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United States Department of Agriculture

Agricultural Research Service

Research Project: BIOLOGY AND CONTROL OF THE FORMOSAN SUBTERRANEAN TERMITE Project Number: 6435-32000-014-06
Project Type: Specific Cooperative Agreement

Start Date: Aug 01, 2008
End Date: Jul 31, 2011

Objective:
1. Access and predict the economic impact of native and invasive subterranean termite populations in Texas through time. 2. Establish and maintain an area-wide management program for Formosan subterranean termites (FST) in selected regions of Texas. 3. Determine the mechanisms and rates of geographic dispersion of the FST in Texas. 4. Analyze risk to the U.S. of invasive termites, including those already introduced and those with potential for introduction. 5. Develop and implement a systematic approach for promulgation to the public and pest control industry information and instructions on termite integrated pest management.

Approach:
1. In cooperating with the Texas A&M AgriLife Research program in Agricultural Economics derive estimates and predictions of losses due to subterranean termites from the sales of homes in Texas. The current estimates for Texas suggest that the number of single family homes is 6.5 million. Approximately 600,000 are sold annually, and 20% of these receive a treatment for subterranean termites. The number of homes treated each year exceeds 120,000. The potential financial impact of populations of FST expanding in the state can be determined when treatment and repair costs, which vary according to region in the state, are applied to the number of homes infested at the time of sales. 2. The project will focus on a defined area within Texas where the relative time that FST colonies were first discovered is known. The goal is to evaluate baiting programs and liquid termiticide barrier treatments to manage populations of FST and protect urban forests and infrastructures. Termites will be collected and categorized to species and locations and the invasion of FTS to adjacent properties will be evaluated using genetic tools to provide an ecological perspective to the spread of this pest. 3. The spread of FST has been documented in 28 counties of Texas. We will continue to monitor and document their spread and work with urban foresters and local governments in Texas to heighten awareness of FST in affected communites and develop municipal ordinances that limit the movement of FST-infested materials to local landfills. We are currently investigating risks associated with FST invasion into pecan orchards; an abundant tree species along the riparian passages where FST have been found, to determine if green leaf volatiles play a role in FST dispersion. 4. Projections of various exotic termite species to the United States from Central, South America and the Neotropics will be evaluated and documented. The approach wil include extensive collection and genetic identification through direct sequence comparison and the development of molecular diagnostics so that officials have a means to accurately identify non-endemic termite risks. 5. Education will be accomplished by a multi-pronged approach including maintenance and updating of our FST webpage; providing formal/informal presentations at conferences and workshops for the commerical industries and public. We will also continue to work with the Texas Department of Agriculture on addressing invasive species.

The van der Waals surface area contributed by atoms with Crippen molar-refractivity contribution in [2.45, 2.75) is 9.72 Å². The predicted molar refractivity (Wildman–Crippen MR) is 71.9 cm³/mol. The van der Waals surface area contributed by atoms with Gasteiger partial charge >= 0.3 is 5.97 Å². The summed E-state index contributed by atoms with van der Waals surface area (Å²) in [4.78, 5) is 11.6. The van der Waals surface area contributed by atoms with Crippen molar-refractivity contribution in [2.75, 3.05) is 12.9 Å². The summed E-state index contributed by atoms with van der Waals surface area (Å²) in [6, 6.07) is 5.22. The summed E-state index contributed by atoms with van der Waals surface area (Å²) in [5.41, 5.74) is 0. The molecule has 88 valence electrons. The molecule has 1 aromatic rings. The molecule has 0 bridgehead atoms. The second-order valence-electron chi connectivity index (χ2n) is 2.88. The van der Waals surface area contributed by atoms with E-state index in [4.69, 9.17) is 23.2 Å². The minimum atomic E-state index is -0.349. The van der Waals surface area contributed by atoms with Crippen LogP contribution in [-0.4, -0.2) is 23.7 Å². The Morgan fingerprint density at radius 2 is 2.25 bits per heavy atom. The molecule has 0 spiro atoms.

Last Modified: 10/24/2014
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